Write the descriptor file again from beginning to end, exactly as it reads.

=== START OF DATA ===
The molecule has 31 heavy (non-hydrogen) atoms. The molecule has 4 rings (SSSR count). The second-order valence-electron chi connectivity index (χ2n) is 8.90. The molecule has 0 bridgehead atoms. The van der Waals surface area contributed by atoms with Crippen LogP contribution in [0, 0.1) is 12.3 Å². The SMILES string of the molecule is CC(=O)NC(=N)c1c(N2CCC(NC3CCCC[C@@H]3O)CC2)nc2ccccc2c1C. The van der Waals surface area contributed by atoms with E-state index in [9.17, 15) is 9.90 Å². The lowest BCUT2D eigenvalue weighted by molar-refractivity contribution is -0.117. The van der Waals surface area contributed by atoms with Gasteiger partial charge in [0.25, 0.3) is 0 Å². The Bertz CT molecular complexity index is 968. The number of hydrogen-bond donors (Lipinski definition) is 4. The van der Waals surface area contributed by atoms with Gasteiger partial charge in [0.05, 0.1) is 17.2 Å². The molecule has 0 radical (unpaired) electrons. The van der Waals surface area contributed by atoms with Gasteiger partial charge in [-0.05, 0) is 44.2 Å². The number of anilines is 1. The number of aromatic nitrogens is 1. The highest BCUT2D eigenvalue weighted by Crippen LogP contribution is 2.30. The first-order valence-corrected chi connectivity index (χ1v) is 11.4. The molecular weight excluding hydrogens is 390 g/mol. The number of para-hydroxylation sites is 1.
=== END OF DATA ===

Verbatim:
The molecule has 31 heavy (non-hydrogen) atoms. The molecule has 4 rings (SSSR count). The second-order valence-electron chi connectivity index (χ2n) is 8.90. The molecule has 0 bridgehead atoms. The van der Waals surface area contributed by atoms with Crippen LogP contribution in [0, 0.1) is 12.3 Å². The SMILES string of the molecule is CC(=O)NC(=N)c1c(N2CCC(NC3CCCC[C@@H]3O)CC2)nc2ccccc2c1C. The van der Waals surface area contributed by atoms with E-state index in [9.17, 15) is 9.90 Å². The lowest BCUT2D eigenvalue weighted by molar-refractivity contribution is -0.117. The van der Waals surface area contributed by atoms with Gasteiger partial charge in [0.25, 0.3) is 0 Å². The Bertz CT molecular complexity index is 968. The number of hydrogen-bond donors (Lipinski definition) is 4. The van der Waals surface area contributed by atoms with Gasteiger partial charge in [0.05, 0.1) is 17.2 Å². The molecule has 0 radical (unpaired) electrons. The van der Waals surface area contributed by atoms with Gasteiger partial charge in [-0.05, 0) is 44.2 Å². The number of anilines is 1. The number of aromatic nitrogens is 1. The highest BCUT2D eigenvalue weighted by Crippen LogP contribution is 2.30. The first-order valence-corrected chi connectivity index (χ1v) is 11.4. The molecular weight excluding hydrogens is 390 g/mol. The number of para-hydroxylation sites is 1.